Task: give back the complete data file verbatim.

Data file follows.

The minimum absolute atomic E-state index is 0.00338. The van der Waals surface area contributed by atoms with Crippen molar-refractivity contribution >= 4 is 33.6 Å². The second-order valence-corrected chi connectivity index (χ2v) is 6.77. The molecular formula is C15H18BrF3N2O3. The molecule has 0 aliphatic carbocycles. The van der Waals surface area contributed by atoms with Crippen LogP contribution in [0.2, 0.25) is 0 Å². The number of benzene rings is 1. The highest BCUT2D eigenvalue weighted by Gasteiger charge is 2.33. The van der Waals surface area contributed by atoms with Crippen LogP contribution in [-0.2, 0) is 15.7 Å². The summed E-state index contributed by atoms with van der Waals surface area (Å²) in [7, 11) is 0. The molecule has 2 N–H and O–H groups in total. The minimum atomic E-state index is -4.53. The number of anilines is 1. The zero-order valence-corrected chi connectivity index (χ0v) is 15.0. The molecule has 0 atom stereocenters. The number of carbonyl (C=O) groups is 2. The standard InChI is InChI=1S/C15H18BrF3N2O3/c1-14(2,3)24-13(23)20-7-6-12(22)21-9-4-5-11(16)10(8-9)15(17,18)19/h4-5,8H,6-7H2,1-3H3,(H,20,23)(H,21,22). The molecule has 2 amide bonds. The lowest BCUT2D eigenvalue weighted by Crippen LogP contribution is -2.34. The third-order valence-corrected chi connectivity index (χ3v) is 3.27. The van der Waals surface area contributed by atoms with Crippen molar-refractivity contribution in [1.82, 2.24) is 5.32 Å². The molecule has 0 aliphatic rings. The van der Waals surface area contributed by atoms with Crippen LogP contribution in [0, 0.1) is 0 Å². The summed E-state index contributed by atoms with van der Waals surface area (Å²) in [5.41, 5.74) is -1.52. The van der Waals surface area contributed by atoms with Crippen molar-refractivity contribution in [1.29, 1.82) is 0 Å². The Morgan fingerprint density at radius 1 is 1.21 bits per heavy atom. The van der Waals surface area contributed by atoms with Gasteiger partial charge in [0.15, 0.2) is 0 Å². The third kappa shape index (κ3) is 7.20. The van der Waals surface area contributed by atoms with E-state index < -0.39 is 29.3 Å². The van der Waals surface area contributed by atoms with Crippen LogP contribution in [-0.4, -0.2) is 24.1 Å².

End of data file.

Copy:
The minimum absolute atomic E-state index is 0.00338. The van der Waals surface area contributed by atoms with Crippen molar-refractivity contribution >= 4 is 33.6 Å². The second-order valence-corrected chi connectivity index (χ2v) is 6.77. The molecular formula is C15H18BrF3N2O3. The molecule has 0 aliphatic carbocycles. The van der Waals surface area contributed by atoms with Crippen LogP contribution in [0.2, 0.25) is 0 Å². The number of benzene rings is 1. The highest BCUT2D eigenvalue weighted by Gasteiger charge is 2.33. The van der Waals surface area contributed by atoms with Crippen LogP contribution in [-0.2, 0) is 15.7 Å². The summed E-state index contributed by atoms with van der Waals surface area (Å²) in [7, 11) is 0. The molecule has 2 N–H and O–H groups in total. The minimum atomic E-state index is -4.53. The number of anilines is 1. The zero-order valence-corrected chi connectivity index (χ0v) is 15.0. The molecule has 0 atom stereocenters. The number of carbonyl (C=O) groups is 2. The standard InChI is InChI=1S/C15H18BrF3N2O3/c1-14(2,3)24-13(23)20-7-6-12(22)21-9-4-5-11(16)10(8-9)15(17,18)19/h4-5,8H,6-7H2,1-3H3,(H,20,23)(H,21,22). The molecule has 2 amide bonds. The lowest BCUT2D eigenvalue weighted by Crippen LogP contribution is -2.34. The third-order valence-corrected chi connectivity index (χ3v) is 3.27. The van der Waals surface area contributed by atoms with Crippen molar-refractivity contribution in [1.82, 2.24) is 5.32 Å². The molecule has 0 aliphatic rings. The van der Waals surface area contributed by atoms with Crippen LogP contribution in [0, 0.1) is 0 Å². The summed E-state index contributed by atoms with van der Waals surface area (Å²) in [5.41, 5.74) is -1.52. The van der Waals surface area contributed by atoms with Crippen molar-refractivity contribution in [1.29, 1.82) is 0 Å². The Morgan fingerprint density at radius 1 is 1.21 bits per heavy atom. The van der Waals surface area contributed by atoms with Gasteiger partial charge in [0.15, 0.2) is 0 Å². The third kappa shape index (κ3) is 7.20. The van der Waals surface area contributed by atoms with E-state index < -0.39 is 29.3 Å². The van der Waals surface area contributed by atoms with Crippen LogP contribution in [-0.4, -0.2) is 24.1 Å².